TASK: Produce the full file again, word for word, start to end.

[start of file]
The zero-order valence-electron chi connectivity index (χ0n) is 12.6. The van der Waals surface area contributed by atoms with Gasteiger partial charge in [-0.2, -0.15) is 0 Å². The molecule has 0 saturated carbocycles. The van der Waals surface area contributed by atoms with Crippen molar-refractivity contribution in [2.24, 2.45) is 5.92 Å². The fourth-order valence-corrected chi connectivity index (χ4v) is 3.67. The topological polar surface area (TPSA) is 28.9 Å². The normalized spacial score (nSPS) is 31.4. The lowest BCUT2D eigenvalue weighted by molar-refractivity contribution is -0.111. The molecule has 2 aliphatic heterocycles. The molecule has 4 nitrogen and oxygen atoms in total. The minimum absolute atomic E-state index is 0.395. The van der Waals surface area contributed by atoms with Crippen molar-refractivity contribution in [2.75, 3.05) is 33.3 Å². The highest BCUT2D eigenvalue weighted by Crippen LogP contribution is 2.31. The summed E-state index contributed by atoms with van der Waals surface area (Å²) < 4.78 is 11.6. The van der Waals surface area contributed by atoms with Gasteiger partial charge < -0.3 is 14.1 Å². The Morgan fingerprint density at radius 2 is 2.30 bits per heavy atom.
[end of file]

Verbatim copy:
The zero-order valence-electron chi connectivity index (χ0n) is 12.6. The van der Waals surface area contributed by atoms with Gasteiger partial charge in [-0.2, -0.15) is 0 Å². The molecule has 0 saturated carbocycles. The van der Waals surface area contributed by atoms with Crippen molar-refractivity contribution in [2.24, 2.45) is 5.92 Å². The fourth-order valence-corrected chi connectivity index (χ4v) is 3.67. The topological polar surface area (TPSA) is 28.9 Å². The normalized spacial score (nSPS) is 31.4. The lowest BCUT2D eigenvalue weighted by molar-refractivity contribution is -0.111. The molecule has 2 aliphatic heterocycles. The molecule has 4 nitrogen and oxygen atoms in total. The minimum absolute atomic E-state index is 0.395. The van der Waals surface area contributed by atoms with Crippen molar-refractivity contribution in [2.75, 3.05) is 33.3 Å². The highest BCUT2D eigenvalue weighted by Crippen LogP contribution is 2.31. The summed E-state index contributed by atoms with van der Waals surface area (Å²) < 4.78 is 11.6. The van der Waals surface area contributed by atoms with Gasteiger partial charge < -0.3 is 14.1 Å². The Morgan fingerprint density at radius 2 is 2.30 bits per heavy atom.